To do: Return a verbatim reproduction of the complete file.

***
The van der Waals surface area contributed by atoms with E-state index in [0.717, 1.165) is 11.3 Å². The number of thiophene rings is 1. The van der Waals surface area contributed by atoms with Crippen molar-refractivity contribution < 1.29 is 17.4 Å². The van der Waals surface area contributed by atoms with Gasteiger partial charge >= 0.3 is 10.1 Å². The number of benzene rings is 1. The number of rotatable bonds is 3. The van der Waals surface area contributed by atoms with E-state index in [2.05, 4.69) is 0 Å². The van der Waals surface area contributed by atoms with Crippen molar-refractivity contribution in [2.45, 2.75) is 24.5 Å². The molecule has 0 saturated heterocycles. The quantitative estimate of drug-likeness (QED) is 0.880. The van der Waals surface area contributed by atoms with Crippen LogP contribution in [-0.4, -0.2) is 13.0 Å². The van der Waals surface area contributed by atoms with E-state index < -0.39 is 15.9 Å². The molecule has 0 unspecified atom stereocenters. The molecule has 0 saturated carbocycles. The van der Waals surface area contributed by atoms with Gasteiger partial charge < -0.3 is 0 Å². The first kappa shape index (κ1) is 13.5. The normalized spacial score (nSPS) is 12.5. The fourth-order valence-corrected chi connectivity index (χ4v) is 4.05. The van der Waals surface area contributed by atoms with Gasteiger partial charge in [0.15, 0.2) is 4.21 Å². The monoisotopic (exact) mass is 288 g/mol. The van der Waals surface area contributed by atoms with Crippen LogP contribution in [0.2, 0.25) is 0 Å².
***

The van der Waals surface area contributed by atoms with E-state index in [0.717, 1.165) is 11.3 Å². The number of thiophene rings is 1. The van der Waals surface area contributed by atoms with Crippen molar-refractivity contribution < 1.29 is 17.4 Å². The van der Waals surface area contributed by atoms with Gasteiger partial charge >= 0.3 is 10.1 Å². The number of benzene rings is 1. The number of rotatable bonds is 3. The van der Waals surface area contributed by atoms with E-state index in [2.05, 4.69) is 0 Å². The van der Waals surface area contributed by atoms with Crippen molar-refractivity contribution in [2.45, 2.75) is 24.5 Å². The molecule has 0 saturated heterocycles. The quantitative estimate of drug-likeness (QED) is 0.880. The van der Waals surface area contributed by atoms with Crippen LogP contribution in [-0.4, -0.2) is 13.0 Å². The van der Waals surface area contributed by atoms with E-state index < -0.39 is 15.9 Å². The molecule has 0 unspecified atom stereocenters. The molecule has 0 saturated carbocycles. The van der Waals surface area contributed by atoms with Gasteiger partial charge < -0.3 is 0 Å². The first kappa shape index (κ1) is 13.5. The normalized spacial score (nSPS) is 12.5. The fourth-order valence-corrected chi connectivity index (χ4v) is 4.05. The van der Waals surface area contributed by atoms with Gasteiger partial charge in [0.15, 0.2) is 4.21 Å². The monoisotopic (exact) mass is 288 g/mol. The van der Waals surface area contributed by atoms with Crippen LogP contribution in [0.2, 0.25) is 0 Å².